Arguments are necessary (and actually healthy) in relationships. Fights help you to learn about each other, find a compromise or a new solution, and demonstrate that you care enough about your values and the relationship itself.
But what about in the workplace?
It’s natural to want to avoid conflict, especially with senior members of your work team. New employees especially shy away from this, not wanting to be viewed as combative, unprofessional, or disrespectful.
But running away at the first sign of a conflict may do more harm than good. Disagreements can foster healthy debate and serve as an opportunity to iron out any creases in your team's group dynamic or relationships with one another. Being open to different opinions can also lead to exciting new ideas and brainstorms in your workplace!
You spend a lot of time with your co-workers, so it makes sense that you might butt heads every once in a while or get on each other's nerves. With the amount of work your organization likely has to do, it would be naive to think that disagreements would never come up.
So, let's examine when arguments are good, and when they’re bad…
The right kind of argument
Arises from a difference of opinion
When two colleagues genuinely believe that one option is better than another and aren’t just picking a fight for the fun of it, a civilised debate is a great course of action. Each side can clarify their reasoning, elevate their understanding of other areas of expertise, open up new perspectives, and generate a list of alternatives.
Takes everyone into account
If you’re going to raise a debate or even ask for feedback and opinion, be mindful of those who may feel strongly about a particular issue due to their background, role, skill set, position in the company and more.
Also, think about the mixture of people in the room. How do their personalities mix or clash? Not every person needs to be present for every discussion–make sure to take into account who will best present certain arguments and who might be too emotionally invested or affected by issues.
If everyone prepares, there’s more to gain. Think of an ‘argument’ not in the sense of a conflict, but like an essay or a case put forward by a lawyer. Being read to ‘present an argument’ means everyone can back up their opinion with information. This makes it less likely that anyone will get shut down, and avoids the frustration of clutching at straws to prove your point.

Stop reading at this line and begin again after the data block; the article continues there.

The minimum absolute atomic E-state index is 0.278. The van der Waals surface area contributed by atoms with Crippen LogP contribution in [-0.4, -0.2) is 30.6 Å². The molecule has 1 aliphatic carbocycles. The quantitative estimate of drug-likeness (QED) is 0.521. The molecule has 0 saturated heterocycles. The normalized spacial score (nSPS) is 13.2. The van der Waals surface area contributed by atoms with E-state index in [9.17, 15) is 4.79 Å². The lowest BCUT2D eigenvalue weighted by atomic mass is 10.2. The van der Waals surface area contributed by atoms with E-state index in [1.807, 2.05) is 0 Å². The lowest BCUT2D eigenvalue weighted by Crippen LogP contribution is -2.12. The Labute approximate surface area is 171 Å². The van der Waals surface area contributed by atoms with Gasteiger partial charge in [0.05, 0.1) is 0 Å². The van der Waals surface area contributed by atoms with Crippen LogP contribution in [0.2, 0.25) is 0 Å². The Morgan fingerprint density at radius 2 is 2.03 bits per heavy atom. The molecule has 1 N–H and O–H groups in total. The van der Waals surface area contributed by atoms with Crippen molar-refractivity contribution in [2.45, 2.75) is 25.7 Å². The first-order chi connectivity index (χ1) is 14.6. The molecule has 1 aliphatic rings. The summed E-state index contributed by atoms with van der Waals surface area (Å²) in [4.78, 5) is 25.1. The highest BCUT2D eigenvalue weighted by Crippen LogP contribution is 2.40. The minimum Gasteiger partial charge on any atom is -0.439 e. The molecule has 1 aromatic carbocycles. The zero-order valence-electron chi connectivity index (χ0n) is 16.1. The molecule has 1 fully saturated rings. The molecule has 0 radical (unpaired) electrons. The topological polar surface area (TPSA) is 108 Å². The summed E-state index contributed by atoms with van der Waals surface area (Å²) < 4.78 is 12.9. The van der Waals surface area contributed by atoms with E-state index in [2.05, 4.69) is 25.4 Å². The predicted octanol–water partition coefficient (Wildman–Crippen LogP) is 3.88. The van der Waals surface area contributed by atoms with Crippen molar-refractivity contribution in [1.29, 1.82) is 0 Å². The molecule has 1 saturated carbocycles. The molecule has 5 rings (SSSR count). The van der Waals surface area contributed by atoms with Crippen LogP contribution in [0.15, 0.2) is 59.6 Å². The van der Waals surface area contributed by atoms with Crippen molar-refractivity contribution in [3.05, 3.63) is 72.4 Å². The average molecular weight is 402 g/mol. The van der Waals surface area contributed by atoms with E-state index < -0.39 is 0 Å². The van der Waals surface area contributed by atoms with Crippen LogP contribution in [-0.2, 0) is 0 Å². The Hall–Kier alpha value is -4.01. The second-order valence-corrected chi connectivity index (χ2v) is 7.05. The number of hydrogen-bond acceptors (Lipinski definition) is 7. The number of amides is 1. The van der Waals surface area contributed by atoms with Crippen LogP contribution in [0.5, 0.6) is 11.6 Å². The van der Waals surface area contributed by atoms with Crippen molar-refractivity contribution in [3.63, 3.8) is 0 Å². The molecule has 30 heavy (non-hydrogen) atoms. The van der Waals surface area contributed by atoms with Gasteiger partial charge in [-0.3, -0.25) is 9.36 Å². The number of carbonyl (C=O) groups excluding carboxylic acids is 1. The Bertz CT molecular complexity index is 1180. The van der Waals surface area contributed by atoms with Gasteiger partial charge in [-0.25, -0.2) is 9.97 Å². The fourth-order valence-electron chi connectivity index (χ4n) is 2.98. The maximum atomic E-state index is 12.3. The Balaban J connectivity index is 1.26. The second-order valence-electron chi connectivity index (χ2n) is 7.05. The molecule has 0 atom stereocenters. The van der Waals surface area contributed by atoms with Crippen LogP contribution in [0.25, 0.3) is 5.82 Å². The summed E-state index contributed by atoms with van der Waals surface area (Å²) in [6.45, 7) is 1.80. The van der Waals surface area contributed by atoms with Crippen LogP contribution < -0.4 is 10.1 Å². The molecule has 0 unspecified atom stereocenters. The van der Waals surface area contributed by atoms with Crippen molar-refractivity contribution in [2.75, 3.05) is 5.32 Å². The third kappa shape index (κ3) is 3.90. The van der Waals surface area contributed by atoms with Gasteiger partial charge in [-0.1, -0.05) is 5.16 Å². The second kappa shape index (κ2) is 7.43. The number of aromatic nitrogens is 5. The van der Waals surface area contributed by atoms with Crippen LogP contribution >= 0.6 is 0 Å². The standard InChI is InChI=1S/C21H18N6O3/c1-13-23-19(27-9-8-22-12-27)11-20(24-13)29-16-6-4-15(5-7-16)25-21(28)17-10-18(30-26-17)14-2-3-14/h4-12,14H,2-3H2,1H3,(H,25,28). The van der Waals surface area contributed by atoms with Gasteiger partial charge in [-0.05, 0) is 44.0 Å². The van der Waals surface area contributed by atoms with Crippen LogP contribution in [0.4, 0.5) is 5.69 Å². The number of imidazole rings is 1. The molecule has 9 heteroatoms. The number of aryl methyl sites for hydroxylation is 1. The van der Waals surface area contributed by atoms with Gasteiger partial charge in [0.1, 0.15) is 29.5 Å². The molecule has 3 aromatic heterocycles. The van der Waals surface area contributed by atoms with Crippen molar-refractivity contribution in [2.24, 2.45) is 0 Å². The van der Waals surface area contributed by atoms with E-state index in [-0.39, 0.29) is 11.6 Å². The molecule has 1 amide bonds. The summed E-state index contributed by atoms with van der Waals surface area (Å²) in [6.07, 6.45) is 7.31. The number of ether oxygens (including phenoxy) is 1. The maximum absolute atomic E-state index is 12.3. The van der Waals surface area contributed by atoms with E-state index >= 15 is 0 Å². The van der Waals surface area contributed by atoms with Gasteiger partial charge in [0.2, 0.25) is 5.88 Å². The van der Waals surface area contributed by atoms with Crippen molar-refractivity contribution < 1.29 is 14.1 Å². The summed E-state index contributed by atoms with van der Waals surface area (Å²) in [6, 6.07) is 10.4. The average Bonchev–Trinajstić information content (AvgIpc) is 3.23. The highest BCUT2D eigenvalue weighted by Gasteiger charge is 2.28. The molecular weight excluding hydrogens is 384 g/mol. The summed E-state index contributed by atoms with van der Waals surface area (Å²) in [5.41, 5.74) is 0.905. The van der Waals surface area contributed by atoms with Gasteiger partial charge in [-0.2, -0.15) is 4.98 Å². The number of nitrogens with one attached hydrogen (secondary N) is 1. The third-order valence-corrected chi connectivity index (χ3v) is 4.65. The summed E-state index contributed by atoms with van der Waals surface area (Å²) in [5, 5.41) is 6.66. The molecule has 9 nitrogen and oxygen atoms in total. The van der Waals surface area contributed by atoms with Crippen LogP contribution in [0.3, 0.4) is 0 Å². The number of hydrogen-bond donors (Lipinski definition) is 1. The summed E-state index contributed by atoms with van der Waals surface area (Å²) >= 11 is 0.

Involves listening, not shouting
As a general rule, it’s imperative to be well-mannered in the workplace. Those who shout, whether at work or outside it, are placing the importance of what they have to say above everybody else, which is immature and unhelpful. It sounds elementary, but it’s important to remember to actually listen to the opposing side!
The wrong kind of argument
Starts with a tone of voice
“It’s not what you said, it’s the way you said it” can apply at work too.
Often, colleagues don’t actually differ that strongly on the point in question, they are simply offended by the tone used, perhaps feeling that it is flippant or condescending.
If you’re saying or hearing a lot of ‘but’ and ‘however’, or you start to feel like you’re going in circles… It’s time to call an end to the discussion.
Unless everyone is willing to give an inch and move towards a new idea, it’s easy to fall into the trap of wasting time and increasing frustration by stubbornly defending points over and over–ultimately getting nowhere.
Asks No Questions
Investigating someone's point further shows that you respect it and are willing to explore it. It’s also about asking the right questions.
Only asking “Well, why?” can cause defensiveness, as it demands that someone justifies how they feel. A better alternative to “why” is “how” – asking “how” something can be better explained, and giving the other person the opportunity to lay out a plan that could work. In doing this, they may even realize some holes in their plan and ask you for input.
Is more body language than words
By this, we mean that combative or defensive body language should be avoided. Crossed arms, aggressive eye contact or angling away from the person speaking sends negative signals. Maintaining neutral, engaged posture and positive eye contact (practicing ‘active listening’) can make someone feel heard, rather than spurring them on to make their point again and louder this time.
Arguments are inevitable at work. You spend 40+ hours a week there, so conflict will arise at some point. The key to a peaceful workplace is not avoiding conflict, but going about arguing in healthy ways. Above all else, remember to listen, and keep in mind that no matter how annoying your co-worker is being on a given day, they’re a human being too!